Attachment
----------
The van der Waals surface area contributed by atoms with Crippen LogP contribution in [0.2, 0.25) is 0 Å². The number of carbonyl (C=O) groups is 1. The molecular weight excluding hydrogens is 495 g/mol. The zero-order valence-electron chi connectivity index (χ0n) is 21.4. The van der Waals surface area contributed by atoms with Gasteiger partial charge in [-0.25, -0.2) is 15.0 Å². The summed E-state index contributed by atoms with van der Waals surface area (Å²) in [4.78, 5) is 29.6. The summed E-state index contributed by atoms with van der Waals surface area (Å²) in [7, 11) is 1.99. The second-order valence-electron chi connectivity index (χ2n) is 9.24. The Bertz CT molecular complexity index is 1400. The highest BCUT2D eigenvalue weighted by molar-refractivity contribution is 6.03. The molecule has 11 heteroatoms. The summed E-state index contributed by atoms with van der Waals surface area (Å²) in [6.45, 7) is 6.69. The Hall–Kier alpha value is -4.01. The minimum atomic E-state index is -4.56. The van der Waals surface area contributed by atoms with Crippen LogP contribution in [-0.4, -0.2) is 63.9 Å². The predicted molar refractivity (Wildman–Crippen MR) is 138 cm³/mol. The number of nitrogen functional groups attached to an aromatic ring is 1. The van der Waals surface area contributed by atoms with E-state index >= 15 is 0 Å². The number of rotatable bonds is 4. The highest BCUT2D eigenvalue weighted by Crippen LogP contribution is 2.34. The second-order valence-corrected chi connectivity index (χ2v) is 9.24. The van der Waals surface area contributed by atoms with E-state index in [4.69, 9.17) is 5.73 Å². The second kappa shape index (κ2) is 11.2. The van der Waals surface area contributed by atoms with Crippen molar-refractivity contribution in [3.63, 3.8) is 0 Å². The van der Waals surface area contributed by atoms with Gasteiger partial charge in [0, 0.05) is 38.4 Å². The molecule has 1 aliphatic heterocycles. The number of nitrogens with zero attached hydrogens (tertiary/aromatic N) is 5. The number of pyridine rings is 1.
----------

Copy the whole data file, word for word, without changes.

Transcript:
The van der Waals surface area contributed by atoms with Crippen LogP contribution in [0.2, 0.25) is 0 Å². The number of carbonyl (C=O) groups is 1. The molecular weight excluding hydrogens is 495 g/mol. The zero-order valence-electron chi connectivity index (χ0n) is 21.4. The van der Waals surface area contributed by atoms with Gasteiger partial charge in [-0.25, -0.2) is 15.0 Å². The summed E-state index contributed by atoms with van der Waals surface area (Å²) in [4.78, 5) is 29.6. The summed E-state index contributed by atoms with van der Waals surface area (Å²) in [7, 11) is 1.99. The second-order valence-electron chi connectivity index (χ2n) is 9.24. The Bertz CT molecular complexity index is 1400. The highest BCUT2D eigenvalue weighted by molar-refractivity contribution is 6.03. The molecule has 11 heteroatoms. The summed E-state index contributed by atoms with van der Waals surface area (Å²) in [6.45, 7) is 6.69. The Hall–Kier alpha value is -4.01. The minimum atomic E-state index is -4.56. The van der Waals surface area contributed by atoms with Crippen LogP contribution in [-0.4, -0.2) is 63.9 Å². The predicted molar refractivity (Wildman–Crippen MR) is 138 cm³/mol. The number of nitrogen functional groups attached to an aromatic ring is 1. The van der Waals surface area contributed by atoms with E-state index >= 15 is 0 Å². The number of rotatable bonds is 4. The highest BCUT2D eigenvalue weighted by Crippen LogP contribution is 2.34. The second-order valence-corrected chi connectivity index (χ2v) is 9.24. The van der Waals surface area contributed by atoms with E-state index in [4.69, 9.17) is 5.73 Å². The second kappa shape index (κ2) is 11.2. The van der Waals surface area contributed by atoms with Crippen molar-refractivity contribution in [3.63, 3.8) is 0 Å². The van der Waals surface area contributed by atoms with Gasteiger partial charge in [0, 0.05) is 38.4 Å². The molecule has 1 aliphatic heterocycles. The number of nitrogens with zero attached hydrogens (tertiary/aromatic N) is 5. The number of pyridine rings is 1.